"Beckon it's gwine on twelve," said Hiram, cocking his eye at the sun.
Sue did remark to herself by the time they reached dessert and coffee, "I need have no scruples in refusing a man with such an appetite; he won't pine. He is a lawyer, sure enough. He is just winning father and mother hand over hand."
"Possibly your own conscience suggested that thought to you."
At the half-indignant, incredulous tone, yet more than all at the strange accent and form of this negative, the poor woman was almost beside herself. "Merciful God!" she cried, "this cannot be;" and she sank into a chair, sobbing almost hysterically.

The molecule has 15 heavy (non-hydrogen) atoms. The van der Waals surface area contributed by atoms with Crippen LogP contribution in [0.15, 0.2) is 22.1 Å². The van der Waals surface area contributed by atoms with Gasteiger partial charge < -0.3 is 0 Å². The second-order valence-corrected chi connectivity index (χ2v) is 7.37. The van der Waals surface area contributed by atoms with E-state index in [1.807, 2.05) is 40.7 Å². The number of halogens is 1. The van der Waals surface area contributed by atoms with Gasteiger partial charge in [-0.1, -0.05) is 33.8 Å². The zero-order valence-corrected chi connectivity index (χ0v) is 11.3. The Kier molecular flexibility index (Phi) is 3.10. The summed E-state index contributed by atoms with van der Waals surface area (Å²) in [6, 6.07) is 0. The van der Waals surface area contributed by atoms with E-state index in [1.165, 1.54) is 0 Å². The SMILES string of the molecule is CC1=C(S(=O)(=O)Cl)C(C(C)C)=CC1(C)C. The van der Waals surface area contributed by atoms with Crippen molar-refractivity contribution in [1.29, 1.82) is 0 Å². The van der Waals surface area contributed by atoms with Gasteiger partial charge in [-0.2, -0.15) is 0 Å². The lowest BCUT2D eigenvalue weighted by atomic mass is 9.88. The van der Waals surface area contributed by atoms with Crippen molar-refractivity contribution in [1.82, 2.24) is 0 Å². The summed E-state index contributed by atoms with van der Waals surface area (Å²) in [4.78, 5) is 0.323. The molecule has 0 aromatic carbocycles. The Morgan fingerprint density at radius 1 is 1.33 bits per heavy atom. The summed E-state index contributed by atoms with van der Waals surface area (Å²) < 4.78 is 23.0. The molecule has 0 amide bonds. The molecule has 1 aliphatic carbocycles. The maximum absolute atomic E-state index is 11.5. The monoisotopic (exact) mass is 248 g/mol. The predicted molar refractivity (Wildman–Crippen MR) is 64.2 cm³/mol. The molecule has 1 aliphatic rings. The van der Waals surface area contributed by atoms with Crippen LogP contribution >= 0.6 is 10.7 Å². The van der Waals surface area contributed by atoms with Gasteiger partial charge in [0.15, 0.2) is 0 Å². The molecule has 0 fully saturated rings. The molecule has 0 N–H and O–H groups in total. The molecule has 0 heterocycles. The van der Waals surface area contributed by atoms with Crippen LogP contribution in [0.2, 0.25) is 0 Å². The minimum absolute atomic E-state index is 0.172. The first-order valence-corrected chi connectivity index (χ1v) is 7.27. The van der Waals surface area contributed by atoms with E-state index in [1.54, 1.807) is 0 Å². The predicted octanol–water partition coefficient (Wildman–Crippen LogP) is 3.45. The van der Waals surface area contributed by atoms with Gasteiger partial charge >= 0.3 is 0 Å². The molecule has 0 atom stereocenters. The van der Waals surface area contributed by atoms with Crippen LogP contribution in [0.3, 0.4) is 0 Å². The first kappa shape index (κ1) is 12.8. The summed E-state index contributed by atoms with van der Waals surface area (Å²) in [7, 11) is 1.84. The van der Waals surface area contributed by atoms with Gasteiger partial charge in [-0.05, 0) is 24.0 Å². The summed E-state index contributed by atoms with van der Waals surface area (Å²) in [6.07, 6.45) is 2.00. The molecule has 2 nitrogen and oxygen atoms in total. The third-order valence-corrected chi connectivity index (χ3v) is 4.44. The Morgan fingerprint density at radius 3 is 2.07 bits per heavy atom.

"I'll tell you the day before, and not till then."
"What will you do?" inquired her father, in deep solicitude.
"Ah, glad to see you, Mr. Kemble," said the landlord, a moment or two later, with reassuring cheerfulness; "you too, Miss Helen. That's right, take good care of the old gentleman. Yes, we have a sick man here who wants to see you, sir. Miss Helen, take a seat in the parlor by the fire while I turn up the lamp. Guess you won't have to wait long."